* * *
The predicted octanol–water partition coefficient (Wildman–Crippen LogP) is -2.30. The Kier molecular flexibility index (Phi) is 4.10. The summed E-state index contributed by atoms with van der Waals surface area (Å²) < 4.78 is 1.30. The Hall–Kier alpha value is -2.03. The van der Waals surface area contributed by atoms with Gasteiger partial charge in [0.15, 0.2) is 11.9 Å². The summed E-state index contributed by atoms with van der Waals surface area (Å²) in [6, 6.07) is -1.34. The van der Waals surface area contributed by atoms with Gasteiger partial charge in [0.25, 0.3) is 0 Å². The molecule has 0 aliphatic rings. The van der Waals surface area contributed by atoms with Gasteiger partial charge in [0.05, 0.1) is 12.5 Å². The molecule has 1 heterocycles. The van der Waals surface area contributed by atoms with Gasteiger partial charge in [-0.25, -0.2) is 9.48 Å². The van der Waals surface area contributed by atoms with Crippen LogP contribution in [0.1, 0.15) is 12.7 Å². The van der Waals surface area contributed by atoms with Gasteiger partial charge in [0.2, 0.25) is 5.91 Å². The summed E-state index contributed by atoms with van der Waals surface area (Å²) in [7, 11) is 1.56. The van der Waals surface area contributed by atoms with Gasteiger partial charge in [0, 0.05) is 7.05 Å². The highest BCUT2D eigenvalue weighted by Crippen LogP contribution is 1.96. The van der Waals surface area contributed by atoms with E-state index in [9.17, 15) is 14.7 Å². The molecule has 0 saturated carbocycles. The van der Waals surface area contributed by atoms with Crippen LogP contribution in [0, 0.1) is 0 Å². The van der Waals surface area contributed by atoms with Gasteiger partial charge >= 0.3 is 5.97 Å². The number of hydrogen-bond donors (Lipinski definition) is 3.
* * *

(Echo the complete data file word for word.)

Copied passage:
The predicted octanol–water partition coefficient (Wildman–Crippen LogP) is -2.30. The Kier molecular flexibility index (Phi) is 4.10. The summed E-state index contributed by atoms with van der Waals surface area (Å²) < 4.78 is 1.30. The Hall–Kier alpha value is -2.03. The van der Waals surface area contributed by atoms with Gasteiger partial charge in [0.15, 0.2) is 11.9 Å². The summed E-state index contributed by atoms with van der Waals surface area (Å²) in [6, 6.07) is -1.34. The van der Waals surface area contributed by atoms with Gasteiger partial charge in [0.25, 0.3) is 0 Å². The molecule has 0 aliphatic rings. The van der Waals surface area contributed by atoms with Gasteiger partial charge in [0.05, 0.1) is 12.5 Å². The molecule has 1 heterocycles. The van der Waals surface area contributed by atoms with Gasteiger partial charge in [-0.25, -0.2) is 9.48 Å². The van der Waals surface area contributed by atoms with Crippen LogP contribution in [0.1, 0.15) is 12.7 Å². The van der Waals surface area contributed by atoms with Gasteiger partial charge in [0.2, 0.25) is 5.91 Å². The summed E-state index contributed by atoms with van der Waals surface area (Å²) in [7, 11) is 1.56. The van der Waals surface area contributed by atoms with Gasteiger partial charge in [0, 0.05) is 7.05 Å². The highest BCUT2D eigenvalue weighted by Crippen LogP contribution is 1.96. The van der Waals surface area contributed by atoms with E-state index in [9.17, 15) is 14.7 Å². The molecule has 0 saturated carbocycles. The van der Waals surface area contributed by atoms with Crippen LogP contribution in [0, 0.1) is 0 Å². The van der Waals surface area contributed by atoms with Gasteiger partial charge >= 0.3 is 5.97 Å². The number of hydrogen-bond donors (Lipinski definition) is 3.